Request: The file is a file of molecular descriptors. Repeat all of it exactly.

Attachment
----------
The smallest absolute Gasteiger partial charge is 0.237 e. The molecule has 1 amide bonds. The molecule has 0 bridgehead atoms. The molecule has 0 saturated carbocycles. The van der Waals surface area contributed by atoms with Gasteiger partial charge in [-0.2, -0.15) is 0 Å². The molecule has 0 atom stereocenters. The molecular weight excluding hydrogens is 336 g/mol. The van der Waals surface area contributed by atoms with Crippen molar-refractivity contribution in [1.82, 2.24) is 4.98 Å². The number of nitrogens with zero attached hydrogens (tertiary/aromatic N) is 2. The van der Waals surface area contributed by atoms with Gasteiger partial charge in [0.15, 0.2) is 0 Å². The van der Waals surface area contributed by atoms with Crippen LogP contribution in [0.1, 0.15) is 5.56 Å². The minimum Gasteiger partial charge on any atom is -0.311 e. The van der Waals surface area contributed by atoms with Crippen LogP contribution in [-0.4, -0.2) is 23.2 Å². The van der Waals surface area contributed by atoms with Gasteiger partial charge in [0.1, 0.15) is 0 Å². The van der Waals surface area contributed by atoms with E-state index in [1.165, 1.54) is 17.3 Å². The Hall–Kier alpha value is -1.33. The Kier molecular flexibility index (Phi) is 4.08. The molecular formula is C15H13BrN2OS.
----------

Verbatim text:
The smallest absolute Gasteiger partial charge is 0.237 e. The molecule has 1 amide bonds. The molecule has 0 bridgehead atoms. The molecule has 0 saturated carbocycles. The van der Waals surface area contributed by atoms with Gasteiger partial charge in [-0.2, -0.15) is 0 Å². The molecule has 0 atom stereocenters. The molecular weight excluding hydrogens is 336 g/mol. The van der Waals surface area contributed by atoms with Crippen molar-refractivity contribution in [1.82, 2.24) is 4.98 Å². The number of nitrogens with zero attached hydrogens (tertiary/aromatic N) is 2. The van der Waals surface area contributed by atoms with Gasteiger partial charge in [0.15, 0.2) is 0 Å². The van der Waals surface area contributed by atoms with Crippen LogP contribution in [0.1, 0.15) is 5.56 Å². The minimum Gasteiger partial charge on any atom is -0.311 e. The van der Waals surface area contributed by atoms with Crippen LogP contribution in [-0.4, -0.2) is 23.2 Å². The van der Waals surface area contributed by atoms with Gasteiger partial charge in [0.1, 0.15) is 0 Å². The van der Waals surface area contributed by atoms with E-state index in [1.165, 1.54) is 17.3 Å². The Hall–Kier alpha value is -1.33. The Kier molecular flexibility index (Phi) is 4.08. The molecular formula is C15H13BrN2OS.